Rethinking Healthcare

Determine food freshness with edible silk stickers

Determine food freshness with edible silk stickers

Posting in Energy

Scientists at Tufts University have developed edible silk stickers that can signal when food spoils.

"Honey, is this milk stale?"

"I don't know, scan it with your phone."

Tufts University scientists have developed silk stickers that determine the freshness of perishable food.

The small square stickers are made of purified silk substrate, an edible pure protein. When moistened it works as a glue, flexibly fastening to food.

Spoiling food goes through chemical changes that alter its dielectric properties. These intrinsic properties control the way electromagnetic energy interacts with the food.

The silk stickers hold tiny gold antennae, as fine as dessert-grade gold leaf, which pick up on changes in the food's dielectric properties.

The antennae can then send an electromagnetic signal to a reader device, possibly within a cell phone, that the food has spoiled.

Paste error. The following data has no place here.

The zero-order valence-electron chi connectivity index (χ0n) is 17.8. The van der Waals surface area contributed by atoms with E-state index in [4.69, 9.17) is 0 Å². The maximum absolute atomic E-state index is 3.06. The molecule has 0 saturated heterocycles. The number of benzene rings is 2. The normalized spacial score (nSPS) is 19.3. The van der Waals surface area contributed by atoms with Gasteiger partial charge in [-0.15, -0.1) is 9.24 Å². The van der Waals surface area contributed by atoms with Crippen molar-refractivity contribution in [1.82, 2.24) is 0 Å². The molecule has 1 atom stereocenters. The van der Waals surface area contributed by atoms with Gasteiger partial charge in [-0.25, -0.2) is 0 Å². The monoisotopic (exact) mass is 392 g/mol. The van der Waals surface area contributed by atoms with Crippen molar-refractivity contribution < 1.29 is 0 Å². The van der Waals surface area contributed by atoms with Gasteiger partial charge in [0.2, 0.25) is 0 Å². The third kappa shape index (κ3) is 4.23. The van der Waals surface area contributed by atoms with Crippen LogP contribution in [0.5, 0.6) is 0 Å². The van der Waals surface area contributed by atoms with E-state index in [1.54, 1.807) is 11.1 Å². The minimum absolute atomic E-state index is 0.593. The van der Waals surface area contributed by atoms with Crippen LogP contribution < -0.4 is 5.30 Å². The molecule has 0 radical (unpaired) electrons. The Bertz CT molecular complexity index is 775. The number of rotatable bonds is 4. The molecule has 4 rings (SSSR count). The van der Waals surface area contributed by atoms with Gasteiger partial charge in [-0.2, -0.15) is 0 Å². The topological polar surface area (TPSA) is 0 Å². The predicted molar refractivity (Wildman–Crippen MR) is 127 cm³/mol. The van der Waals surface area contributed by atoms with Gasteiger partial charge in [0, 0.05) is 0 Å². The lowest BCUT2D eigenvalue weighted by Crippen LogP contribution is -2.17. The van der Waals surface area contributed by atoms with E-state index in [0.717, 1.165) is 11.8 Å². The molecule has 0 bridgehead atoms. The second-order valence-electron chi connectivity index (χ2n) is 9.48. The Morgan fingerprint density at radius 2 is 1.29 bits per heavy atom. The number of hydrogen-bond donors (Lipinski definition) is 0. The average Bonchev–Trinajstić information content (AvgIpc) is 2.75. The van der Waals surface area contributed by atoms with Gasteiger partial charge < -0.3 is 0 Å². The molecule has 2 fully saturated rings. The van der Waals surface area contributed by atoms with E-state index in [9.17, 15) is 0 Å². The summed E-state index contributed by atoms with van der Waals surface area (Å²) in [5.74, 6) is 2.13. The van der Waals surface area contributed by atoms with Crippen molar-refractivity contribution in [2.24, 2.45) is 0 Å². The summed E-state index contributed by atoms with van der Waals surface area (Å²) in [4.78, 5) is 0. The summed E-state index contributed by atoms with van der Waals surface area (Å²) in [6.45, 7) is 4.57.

Chew on this: edible silk sensors to monitor your food [Co.Exist]

Image: Co.Exist

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Audrey Quinn

Contributing Writer

Audrey Quinn is a Brooklyn-based multimedia journalist focused on health, tech and the economy. Her radio stories can be heard on Marketplace, Studio 360, PRI's The World, NPR's Latino USA, Deutsche Welle Radio and The Believer Magazine podcast. In addition to her work with CBS Interactive she produces multimedia science stories for online publications and is a teaching assistant at the Transom Story Workshop. Her investigative work has been awarded by the Fund for Investigative Journalism and The Nation Institute’s Investigative Fund. Follow her on Twitter. Disclosure